Let’s say you have a student loan balance of $30,000, a 10-year repayment term and an interest rate of 10 percent. At the end of your repayment term, you will have paid $47,574.27 — your principal loan amount plus $17,574.27 in interest fees.

If you refinance that $30,000 loan into a new loan with a 10-year repayment term and a 6 percent interest rate, you will end up paying $39,967.38 in total — your principal loan amount plus $9,967.38 in interest. By lowering your interest rate by four percentage points, you will have saved $7,606.89 on your loan.

There’s a difference in your monthly payment, too; in the scenario above, your monthly payment would be $396.45 before refinancing and $333.06 after refinancing, a difference of around $63 a month.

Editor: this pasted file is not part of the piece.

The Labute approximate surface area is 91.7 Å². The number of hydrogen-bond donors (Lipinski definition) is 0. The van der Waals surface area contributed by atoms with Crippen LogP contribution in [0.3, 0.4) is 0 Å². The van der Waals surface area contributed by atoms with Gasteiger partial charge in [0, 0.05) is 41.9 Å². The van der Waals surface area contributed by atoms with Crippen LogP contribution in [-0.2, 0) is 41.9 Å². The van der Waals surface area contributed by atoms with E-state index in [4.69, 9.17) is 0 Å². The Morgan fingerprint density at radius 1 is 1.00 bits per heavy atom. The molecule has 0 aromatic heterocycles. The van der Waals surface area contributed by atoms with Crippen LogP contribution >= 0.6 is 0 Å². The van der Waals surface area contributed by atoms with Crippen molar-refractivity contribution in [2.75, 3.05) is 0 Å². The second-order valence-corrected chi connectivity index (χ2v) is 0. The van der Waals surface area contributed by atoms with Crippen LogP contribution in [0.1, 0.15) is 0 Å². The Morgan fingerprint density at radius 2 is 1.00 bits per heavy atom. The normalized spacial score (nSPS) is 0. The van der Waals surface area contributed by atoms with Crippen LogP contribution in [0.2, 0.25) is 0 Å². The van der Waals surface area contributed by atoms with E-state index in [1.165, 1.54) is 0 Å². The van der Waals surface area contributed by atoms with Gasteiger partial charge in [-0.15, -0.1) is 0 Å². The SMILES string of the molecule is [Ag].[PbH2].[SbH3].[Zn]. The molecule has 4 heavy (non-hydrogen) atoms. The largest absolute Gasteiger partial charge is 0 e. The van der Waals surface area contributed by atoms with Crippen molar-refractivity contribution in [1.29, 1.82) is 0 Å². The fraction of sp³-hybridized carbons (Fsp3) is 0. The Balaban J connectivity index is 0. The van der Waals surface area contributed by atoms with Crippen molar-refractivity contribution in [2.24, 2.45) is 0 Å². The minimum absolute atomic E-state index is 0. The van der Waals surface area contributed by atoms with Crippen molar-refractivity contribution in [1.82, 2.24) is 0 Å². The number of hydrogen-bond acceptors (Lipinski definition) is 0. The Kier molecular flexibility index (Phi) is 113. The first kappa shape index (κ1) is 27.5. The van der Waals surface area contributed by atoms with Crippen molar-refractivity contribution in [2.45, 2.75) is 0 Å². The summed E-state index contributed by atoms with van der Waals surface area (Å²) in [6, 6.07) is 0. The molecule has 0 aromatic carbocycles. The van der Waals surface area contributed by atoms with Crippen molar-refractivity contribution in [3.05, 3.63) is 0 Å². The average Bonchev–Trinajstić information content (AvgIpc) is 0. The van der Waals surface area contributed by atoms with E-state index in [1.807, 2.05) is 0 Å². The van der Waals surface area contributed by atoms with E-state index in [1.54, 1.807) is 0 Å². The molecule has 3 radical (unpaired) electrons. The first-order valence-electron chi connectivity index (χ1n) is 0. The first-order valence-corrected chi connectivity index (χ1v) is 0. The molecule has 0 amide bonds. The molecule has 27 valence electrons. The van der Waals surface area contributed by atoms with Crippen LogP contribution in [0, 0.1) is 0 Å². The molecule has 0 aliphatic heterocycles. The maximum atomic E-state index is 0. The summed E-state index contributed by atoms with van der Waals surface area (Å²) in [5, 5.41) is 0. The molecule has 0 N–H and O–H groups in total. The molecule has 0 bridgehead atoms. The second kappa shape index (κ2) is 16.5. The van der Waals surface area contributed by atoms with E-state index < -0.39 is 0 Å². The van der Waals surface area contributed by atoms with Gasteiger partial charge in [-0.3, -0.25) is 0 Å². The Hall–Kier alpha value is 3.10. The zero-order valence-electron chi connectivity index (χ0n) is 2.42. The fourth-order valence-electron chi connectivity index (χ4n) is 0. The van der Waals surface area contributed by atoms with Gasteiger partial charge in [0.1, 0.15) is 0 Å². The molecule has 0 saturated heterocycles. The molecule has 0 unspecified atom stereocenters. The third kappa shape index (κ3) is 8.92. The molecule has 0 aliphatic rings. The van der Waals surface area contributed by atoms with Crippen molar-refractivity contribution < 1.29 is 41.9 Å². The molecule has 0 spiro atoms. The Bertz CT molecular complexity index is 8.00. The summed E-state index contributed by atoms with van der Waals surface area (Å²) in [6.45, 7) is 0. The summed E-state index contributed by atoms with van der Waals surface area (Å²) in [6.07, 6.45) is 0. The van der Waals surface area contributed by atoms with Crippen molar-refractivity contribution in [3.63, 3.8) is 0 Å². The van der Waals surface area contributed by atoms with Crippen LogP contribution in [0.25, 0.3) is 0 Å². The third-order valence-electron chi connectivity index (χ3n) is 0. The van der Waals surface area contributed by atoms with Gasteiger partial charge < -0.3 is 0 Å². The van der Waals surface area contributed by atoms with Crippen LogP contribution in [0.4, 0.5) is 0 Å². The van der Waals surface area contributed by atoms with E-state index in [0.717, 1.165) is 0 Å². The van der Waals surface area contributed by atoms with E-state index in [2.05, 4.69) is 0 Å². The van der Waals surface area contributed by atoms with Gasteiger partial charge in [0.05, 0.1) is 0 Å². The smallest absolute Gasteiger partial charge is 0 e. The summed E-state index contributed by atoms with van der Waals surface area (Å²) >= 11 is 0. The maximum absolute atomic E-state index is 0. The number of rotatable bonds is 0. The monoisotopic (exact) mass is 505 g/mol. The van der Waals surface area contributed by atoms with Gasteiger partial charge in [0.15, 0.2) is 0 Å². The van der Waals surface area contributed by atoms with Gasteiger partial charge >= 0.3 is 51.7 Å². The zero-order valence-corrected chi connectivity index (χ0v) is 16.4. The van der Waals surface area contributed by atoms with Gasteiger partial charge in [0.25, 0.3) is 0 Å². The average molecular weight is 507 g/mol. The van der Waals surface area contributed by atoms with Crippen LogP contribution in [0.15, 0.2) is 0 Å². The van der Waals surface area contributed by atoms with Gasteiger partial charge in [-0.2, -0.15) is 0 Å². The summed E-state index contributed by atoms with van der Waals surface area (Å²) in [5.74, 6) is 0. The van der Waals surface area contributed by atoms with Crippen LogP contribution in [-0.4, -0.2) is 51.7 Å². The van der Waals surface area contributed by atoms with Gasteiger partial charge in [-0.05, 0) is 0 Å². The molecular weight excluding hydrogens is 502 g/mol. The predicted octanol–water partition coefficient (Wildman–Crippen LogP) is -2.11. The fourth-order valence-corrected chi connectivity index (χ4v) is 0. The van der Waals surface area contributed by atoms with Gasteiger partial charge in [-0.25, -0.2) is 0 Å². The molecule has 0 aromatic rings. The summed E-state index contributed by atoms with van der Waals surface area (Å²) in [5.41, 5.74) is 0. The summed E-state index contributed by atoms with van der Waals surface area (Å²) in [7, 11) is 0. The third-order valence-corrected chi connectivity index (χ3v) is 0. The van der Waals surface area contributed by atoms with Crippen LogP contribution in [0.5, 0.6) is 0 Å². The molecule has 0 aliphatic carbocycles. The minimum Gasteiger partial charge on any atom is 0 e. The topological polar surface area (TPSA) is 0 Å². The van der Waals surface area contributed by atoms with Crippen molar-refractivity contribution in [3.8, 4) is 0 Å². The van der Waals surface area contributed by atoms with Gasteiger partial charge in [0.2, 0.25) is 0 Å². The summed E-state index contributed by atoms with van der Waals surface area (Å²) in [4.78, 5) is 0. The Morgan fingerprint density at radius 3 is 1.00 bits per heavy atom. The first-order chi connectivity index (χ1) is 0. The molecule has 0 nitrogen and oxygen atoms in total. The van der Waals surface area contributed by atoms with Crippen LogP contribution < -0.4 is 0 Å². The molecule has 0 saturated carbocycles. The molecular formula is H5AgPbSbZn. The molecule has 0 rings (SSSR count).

When is the best time to refinance your student loans?

The best time to refinance your student loans is when doing so has the potential to benefit you in some way, and that may happen for several reasons. Times when you may want to consider refinancing include:

  • Your credit score has recently improved.
  • Interest rates are rising and you want to lock in a fixed rate.
  • You want to remove a co-signer from your loan and your existing loan doesn’t feature a fast co-signer release option.
  • There are many student loans on your credit report and you want a new loan to combine the debt into a single account.
  • You need to make your monthly payments more manageable on private student loans.

What are the risks of refinancing student loans?

Although there are often benefits associated with refinancing student loans, doing so isn’t the right choice for everyone. There are some risks you may encounter when you take out a new student loan to pay off your existing debts.